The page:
Collage has been an important process and conceptual framework for Gregory Hodge’s wider painting practice. In his series Spectator and the Pit, Hodge presents a set of new acrylic paintings on canvas and a suspended painted cut-out that utilizes new processes and techniques signalling a further expansion into the artist’s unique visual language that playfully explores the space between image and reality, representation and abstraction. Where Hodge’s earlier paintings were trompe-l’oeil renderings of abstract collages, this new body of work is informed by three dimensional suspended constructions arranged in the studio that became source material for new paintings.
These new works engage with the avant-garde movements of Cubism and the Italian Futurists who experimented with a dynamic abstract form of theatre in which light, colour and architectural forms stood in for the performing body on stage. The suspended cut-outs comprise of painted abstract gestures and coloured forms hanging in space from a simple structure. These suspended elements become interchangeable enabling innumerable combinations and compositions. While each singular cut-out embodies formal abstract qualities, collectively they become suggestive of both the familiar and the unreal. Abstract gestures resemble folded drapery, foliage, elaborate performing figures, puppets and theatre sets.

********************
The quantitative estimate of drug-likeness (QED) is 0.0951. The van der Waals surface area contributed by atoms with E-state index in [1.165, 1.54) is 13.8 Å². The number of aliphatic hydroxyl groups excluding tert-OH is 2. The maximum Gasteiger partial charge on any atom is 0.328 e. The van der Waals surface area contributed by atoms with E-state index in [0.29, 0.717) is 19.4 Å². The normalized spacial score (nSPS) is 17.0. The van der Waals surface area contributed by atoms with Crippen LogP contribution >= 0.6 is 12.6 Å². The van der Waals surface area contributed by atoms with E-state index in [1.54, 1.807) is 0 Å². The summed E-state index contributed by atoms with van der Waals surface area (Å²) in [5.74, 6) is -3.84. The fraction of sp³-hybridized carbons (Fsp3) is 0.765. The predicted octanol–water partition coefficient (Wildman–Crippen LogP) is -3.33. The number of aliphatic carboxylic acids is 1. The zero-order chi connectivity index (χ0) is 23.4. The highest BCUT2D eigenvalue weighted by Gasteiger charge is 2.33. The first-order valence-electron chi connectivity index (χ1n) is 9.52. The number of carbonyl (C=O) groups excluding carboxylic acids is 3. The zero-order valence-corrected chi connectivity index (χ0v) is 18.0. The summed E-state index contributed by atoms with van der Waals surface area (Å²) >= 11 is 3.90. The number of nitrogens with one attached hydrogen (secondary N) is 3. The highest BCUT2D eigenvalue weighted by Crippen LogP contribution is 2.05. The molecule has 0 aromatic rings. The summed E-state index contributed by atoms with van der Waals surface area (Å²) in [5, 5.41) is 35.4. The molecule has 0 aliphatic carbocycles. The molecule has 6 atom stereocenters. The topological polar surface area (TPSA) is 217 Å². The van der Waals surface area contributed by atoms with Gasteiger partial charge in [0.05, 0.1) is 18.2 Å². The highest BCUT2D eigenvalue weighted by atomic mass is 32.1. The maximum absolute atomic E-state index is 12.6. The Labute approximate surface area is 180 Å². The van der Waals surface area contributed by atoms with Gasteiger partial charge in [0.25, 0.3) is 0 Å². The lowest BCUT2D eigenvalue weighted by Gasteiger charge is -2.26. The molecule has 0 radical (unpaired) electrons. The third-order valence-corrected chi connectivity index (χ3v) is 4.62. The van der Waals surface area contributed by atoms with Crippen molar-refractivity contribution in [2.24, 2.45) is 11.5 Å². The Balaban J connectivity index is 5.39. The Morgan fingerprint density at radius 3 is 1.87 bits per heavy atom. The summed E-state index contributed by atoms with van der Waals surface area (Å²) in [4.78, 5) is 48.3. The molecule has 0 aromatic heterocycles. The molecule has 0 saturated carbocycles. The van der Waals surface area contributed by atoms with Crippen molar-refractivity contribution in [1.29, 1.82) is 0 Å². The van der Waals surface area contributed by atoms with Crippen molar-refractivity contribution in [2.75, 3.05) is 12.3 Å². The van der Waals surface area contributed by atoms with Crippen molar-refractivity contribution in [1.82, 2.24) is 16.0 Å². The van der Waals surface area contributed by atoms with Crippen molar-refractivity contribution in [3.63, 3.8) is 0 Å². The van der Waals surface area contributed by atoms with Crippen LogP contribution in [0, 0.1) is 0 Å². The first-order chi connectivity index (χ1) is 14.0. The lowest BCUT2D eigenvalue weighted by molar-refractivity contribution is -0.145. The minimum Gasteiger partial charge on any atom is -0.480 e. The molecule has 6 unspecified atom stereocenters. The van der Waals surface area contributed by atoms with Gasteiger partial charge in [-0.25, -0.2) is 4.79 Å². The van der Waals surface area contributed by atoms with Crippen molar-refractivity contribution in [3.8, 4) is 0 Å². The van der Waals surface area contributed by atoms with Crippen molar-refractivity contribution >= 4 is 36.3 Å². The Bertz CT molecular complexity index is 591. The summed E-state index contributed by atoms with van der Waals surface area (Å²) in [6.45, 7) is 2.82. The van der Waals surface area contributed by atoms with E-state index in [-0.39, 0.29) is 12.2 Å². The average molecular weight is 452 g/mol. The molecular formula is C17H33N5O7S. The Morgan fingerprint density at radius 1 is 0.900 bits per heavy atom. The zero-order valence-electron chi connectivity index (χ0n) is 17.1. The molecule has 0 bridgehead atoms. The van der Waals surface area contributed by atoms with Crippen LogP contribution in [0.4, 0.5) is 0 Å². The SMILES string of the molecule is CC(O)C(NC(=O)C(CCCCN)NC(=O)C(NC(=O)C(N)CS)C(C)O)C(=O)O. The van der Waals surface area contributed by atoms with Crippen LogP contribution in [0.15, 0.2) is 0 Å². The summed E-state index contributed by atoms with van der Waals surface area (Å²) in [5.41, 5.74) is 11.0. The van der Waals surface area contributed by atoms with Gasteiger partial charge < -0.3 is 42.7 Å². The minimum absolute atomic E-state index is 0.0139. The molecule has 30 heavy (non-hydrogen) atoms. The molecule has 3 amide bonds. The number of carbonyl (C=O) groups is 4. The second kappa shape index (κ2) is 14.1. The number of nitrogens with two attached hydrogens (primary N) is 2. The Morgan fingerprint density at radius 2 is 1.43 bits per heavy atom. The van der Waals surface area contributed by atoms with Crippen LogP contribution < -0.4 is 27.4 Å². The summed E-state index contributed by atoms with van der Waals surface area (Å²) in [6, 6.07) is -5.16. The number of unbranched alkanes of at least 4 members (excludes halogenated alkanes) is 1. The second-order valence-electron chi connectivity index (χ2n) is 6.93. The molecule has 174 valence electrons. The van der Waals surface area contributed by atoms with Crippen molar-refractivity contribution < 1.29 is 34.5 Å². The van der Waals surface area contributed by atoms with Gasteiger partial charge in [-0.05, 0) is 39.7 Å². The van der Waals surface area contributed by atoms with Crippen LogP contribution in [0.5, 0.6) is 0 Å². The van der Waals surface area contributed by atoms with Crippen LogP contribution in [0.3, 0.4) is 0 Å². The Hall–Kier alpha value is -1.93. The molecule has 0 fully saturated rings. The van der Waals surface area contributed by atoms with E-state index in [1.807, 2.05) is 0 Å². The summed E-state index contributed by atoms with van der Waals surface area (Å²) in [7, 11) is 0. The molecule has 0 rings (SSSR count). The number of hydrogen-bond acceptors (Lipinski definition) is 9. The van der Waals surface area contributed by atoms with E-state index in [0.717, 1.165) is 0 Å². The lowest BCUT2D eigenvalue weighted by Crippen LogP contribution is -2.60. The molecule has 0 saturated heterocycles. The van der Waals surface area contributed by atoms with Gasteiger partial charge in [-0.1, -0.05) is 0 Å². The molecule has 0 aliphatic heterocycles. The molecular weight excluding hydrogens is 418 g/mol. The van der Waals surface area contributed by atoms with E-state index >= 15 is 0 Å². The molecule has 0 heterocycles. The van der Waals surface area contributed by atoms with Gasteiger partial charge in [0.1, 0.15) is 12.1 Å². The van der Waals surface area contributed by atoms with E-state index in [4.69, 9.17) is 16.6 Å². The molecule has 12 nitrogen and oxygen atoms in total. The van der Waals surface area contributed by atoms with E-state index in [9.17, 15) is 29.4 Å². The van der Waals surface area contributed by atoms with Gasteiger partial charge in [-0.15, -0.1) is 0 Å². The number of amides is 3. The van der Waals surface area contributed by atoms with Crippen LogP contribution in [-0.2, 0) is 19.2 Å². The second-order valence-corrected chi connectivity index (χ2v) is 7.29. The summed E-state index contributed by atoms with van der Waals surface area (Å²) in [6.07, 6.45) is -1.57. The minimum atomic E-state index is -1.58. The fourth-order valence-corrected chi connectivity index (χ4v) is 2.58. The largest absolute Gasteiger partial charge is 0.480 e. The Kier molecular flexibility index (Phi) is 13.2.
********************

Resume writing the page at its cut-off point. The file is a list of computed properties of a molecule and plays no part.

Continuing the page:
The paintings on canvas transform these hanging constructions into illusionary abstractions via complex and systematic technical processes. Working from life as well as from photographs, each painting reveals and acknowledges every detail of a previous hanging structure. The dramatic shadows cast onto and through these hanging motifs alludes to projected light and architectural space.
In History Puppets (2017), trompe-l’oeil renderings of suspended abstract gestures weave in and around orange, black and blue forms. Slight tonal variations in colour allude to shifting light across the structures’ surface while a delicately painted cast shadow appears like a ghostly silhouette to create a fascinating shift in perception of two and three- dimensional space. The acutely rendered illusion of thin wire acts as both a compositional ploy in the painting while also appearing as if tentatively holding each element in place.